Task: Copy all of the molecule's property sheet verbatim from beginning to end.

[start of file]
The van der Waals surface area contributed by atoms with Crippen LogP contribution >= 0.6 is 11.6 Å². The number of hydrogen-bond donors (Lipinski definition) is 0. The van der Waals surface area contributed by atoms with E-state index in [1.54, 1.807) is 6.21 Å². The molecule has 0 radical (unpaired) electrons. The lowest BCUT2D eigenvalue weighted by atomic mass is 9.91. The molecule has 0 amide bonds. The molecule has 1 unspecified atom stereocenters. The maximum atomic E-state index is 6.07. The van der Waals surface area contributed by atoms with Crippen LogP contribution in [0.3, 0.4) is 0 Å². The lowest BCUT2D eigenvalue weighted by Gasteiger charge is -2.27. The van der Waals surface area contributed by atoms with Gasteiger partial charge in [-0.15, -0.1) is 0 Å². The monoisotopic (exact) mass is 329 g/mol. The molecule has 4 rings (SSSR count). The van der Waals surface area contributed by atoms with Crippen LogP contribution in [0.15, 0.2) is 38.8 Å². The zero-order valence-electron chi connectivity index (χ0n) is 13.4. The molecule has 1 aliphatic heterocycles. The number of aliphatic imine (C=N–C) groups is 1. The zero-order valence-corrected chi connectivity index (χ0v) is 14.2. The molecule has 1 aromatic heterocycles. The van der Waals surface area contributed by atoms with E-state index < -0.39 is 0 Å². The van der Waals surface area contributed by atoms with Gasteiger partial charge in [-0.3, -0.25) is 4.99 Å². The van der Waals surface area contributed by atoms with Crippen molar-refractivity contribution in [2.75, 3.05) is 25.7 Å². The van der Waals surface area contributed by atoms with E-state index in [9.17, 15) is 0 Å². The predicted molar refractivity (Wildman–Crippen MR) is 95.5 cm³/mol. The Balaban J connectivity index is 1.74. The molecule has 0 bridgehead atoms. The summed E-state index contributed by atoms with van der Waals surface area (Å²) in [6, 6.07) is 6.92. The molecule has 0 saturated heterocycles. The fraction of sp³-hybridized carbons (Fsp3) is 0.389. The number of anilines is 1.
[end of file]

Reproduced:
The van der Waals surface area contributed by atoms with Crippen LogP contribution >= 0.6 is 11.6 Å². The number of hydrogen-bond donors (Lipinski definition) is 0. The van der Waals surface area contributed by atoms with E-state index in [1.54, 1.807) is 6.21 Å². The molecule has 0 radical (unpaired) electrons. The lowest BCUT2D eigenvalue weighted by atomic mass is 9.91. The molecule has 0 amide bonds. The molecule has 1 unspecified atom stereocenters. The maximum atomic E-state index is 6.07. The van der Waals surface area contributed by atoms with Crippen LogP contribution in [0.3, 0.4) is 0 Å². The lowest BCUT2D eigenvalue weighted by Gasteiger charge is -2.27. The van der Waals surface area contributed by atoms with Gasteiger partial charge in [-0.15, -0.1) is 0 Å². The monoisotopic (exact) mass is 329 g/mol. The molecule has 4 rings (SSSR count). The van der Waals surface area contributed by atoms with Crippen LogP contribution in [0.15, 0.2) is 38.8 Å². The zero-order valence-electron chi connectivity index (χ0n) is 13.4. The molecule has 1 aliphatic heterocycles. The number of aliphatic imine (C=N–C) groups is 1. The zero-order valence-corrected chi connectivity index (χ0v) is 14.2. The molecule has 1 aromatic heterocycles. The van der Waals surface area contributed by atoms with E-state index < -0.39 is 0 Å². The van der Waals surface area contributed by atoms with Gasteiger partial charge in [-0.3, -0.25) is 4.99 Å². The van der Waals surface area contributed by atoms with Crippen molar-refractivity contribution in [2.75, 3.05) is 25.7 Å². The van der Waals surface area contributed by atoms with E-state index in [9.17, 15) is 0 Å². The predicted molar refractivity (Wildman–Crippen MR) is 95.5 cm³/mol. The Balaban J connectivity index is 1.74. The molecule has 0 bridgehead atoms. The summed E-state index contributed by atoms with van der Waals surface area (Å²) in [6, 6.07) is 6.92. The molecule has 0 saturated heterocycles. The fraction of sp³-hybridized carbons (Fsp3) is 0.389. The number of anilines is 1.